Question recent visitors to the Harvard Museum of Natural History Museum about their favorite exhibit, and you’ll get a different answer every time. Some might gush about the 42-foot-long Kronosaurus skeleton, whereas others may fancy the 1,600-pound amethyst geode. But nearly everyone will mention the collection of 3,000 glass flowers, which are world-renowned for their accuracy and intricacy.
Cambridge Historical Tours unearths nearly 400 years of history during informative jaunts that cast light on the area's captivating, funny, and sometimes gory past. Sheathed in authentic Victorian attire, guides lead groups on 75-minute treks back in time, fusing wholesome doses of humor with laboriously researched facts. Guests take in the historic landmark Memorial Hall on the campus of Harvard University, and absorb the eerie ambiance of the Cambridge Burial Ground, where many of Harvard's early presidents are buried.
Founded in 1866, the Peabody Museum is one of the oldest anthropological museums in the world, with an in-depth collection of artifacts spanning prehistory to present. You'll learn about the evolution of cultures through a variety of current exhibits. Head into the Pacific Islands Hall to find carvings, shields, and shadow puppets from Hawaii, Micronesia, and other islands, and get a dose of colonial life in the early Harvard Yard with Digging Veritas, where you can scope out framed papyrus LSAT scores. The Wiyohpiyata display treats guests to distinct scents, motions, ambient sounds, and more to evoke the character of original 19th-century Lakota drawings collected at Little Big Horn. Your Groupon also affords you admission to the nearby Harvard Museum of National History, where muzzled opera singers can get a glimpse of the famed Glass Flowers exhibit, a collection of more than 3,000 highly realistic glass-blown models of flowers and plants.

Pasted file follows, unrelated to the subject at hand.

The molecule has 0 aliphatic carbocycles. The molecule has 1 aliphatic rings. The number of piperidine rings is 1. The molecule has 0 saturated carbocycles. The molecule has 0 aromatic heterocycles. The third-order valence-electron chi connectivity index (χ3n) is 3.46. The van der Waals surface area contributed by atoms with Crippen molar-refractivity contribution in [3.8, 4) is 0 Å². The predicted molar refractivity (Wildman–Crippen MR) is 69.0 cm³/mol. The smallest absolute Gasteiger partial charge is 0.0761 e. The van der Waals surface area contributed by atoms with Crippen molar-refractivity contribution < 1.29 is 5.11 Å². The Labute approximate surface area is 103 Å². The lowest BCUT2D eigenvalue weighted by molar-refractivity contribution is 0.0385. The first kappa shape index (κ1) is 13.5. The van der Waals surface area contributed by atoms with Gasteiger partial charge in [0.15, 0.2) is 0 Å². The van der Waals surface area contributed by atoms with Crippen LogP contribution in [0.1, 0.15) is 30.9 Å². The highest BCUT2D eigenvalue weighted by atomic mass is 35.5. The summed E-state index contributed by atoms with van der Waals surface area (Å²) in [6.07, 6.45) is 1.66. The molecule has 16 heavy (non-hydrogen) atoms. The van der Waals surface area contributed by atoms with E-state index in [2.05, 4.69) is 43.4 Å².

Named by the Boston Globe as New England's greatest university collection of artworks, the Harvard Art Museums are three distinct museums—the Fogg, Busch-Reisinger, and Arthur M. Sackler museums—that together provide visitors with an astounding array of creative work. Re-View, the permanent exhibition highlighting the best of each museum, cuts a slice out of the collection to show rare treasures alongside well-known works ranging from Islamic to Asian, painting to calligraphy, and ancient to contemporary. Peruse a full queue of exhibitions, including one about the use of illusion in art and how it can confuse seeing-eye dogs.
The Center for Arabic Culture [CAC] is a non-profit organization dedicated to celebrating Arabic language, culture, art, history, and Arab-American cultural experience. We offer adult education courses, youth enrichment programs and language programs.